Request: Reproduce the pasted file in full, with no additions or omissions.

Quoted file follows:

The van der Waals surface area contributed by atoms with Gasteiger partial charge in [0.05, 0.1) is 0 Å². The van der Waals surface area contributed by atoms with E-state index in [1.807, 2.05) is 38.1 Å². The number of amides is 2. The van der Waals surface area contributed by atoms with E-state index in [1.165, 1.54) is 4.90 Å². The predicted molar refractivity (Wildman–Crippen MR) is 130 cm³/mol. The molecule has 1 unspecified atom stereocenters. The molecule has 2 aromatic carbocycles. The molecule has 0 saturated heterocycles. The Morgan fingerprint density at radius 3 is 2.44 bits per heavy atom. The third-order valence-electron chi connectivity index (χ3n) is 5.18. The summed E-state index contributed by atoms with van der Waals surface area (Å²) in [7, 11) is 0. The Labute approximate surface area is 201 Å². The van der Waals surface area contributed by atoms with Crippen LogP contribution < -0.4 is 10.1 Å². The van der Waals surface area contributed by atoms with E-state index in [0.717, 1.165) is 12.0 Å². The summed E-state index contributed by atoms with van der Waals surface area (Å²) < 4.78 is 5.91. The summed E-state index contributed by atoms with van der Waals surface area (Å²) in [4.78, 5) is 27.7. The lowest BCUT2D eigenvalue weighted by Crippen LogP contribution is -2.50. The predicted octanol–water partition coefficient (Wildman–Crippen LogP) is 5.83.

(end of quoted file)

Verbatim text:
The van der Waals surface area contributed by atoms with Gasteiger partial charge in [0.05, 0.1) is 0 Å². The van der Waals surface area contributed by atoms with E-state index in [1.807, 2.05) is 38.1 Å². The number of amides is 2. The van der Waals surface area contributed by atoms with E-state index in [1.165, 1.54) is 4.90 Å². The predicted molar refractivity (Wildman–Crippen MR) is 130 cm³/mol. The molecule has 1 unspecified atom stereocenters. The molecule has 2 aromatic carbocycles. The molecule has 0 saturated heterocycles. The Morgan fingerprint density at radius 3 is 2.44 bits per heavy atom. The third-order valence-electron chi connectivity index (χ3n) is 5.18. The summed E-state index contributed by atoms with van der Waals surface area (Å²) in [7, 11) is 0. The Labute approximate surface area is 201 Å². The van der Waals surface area contributed by atoms with Crippen LogP contribution < -0.4 is 10.1 Å². The van der Waals surface area contributed by atoms with E-state index in [0.717, 1.165) is 12.0 Å². The summed E-state index contributed by atoms with van der Waals surface area (Å²) < 4.78 is 5.91. The summed E-state index contributed by atoms with van der Waals surface area (Å²) in [4.78, 5) is 27.7. The lowest BCUT2D eigenvalue weighted by Crippen LogP contribution is -2.50. The predicted octanol–water partition coefficient (Wildman–Crippen LogP) is 5.83.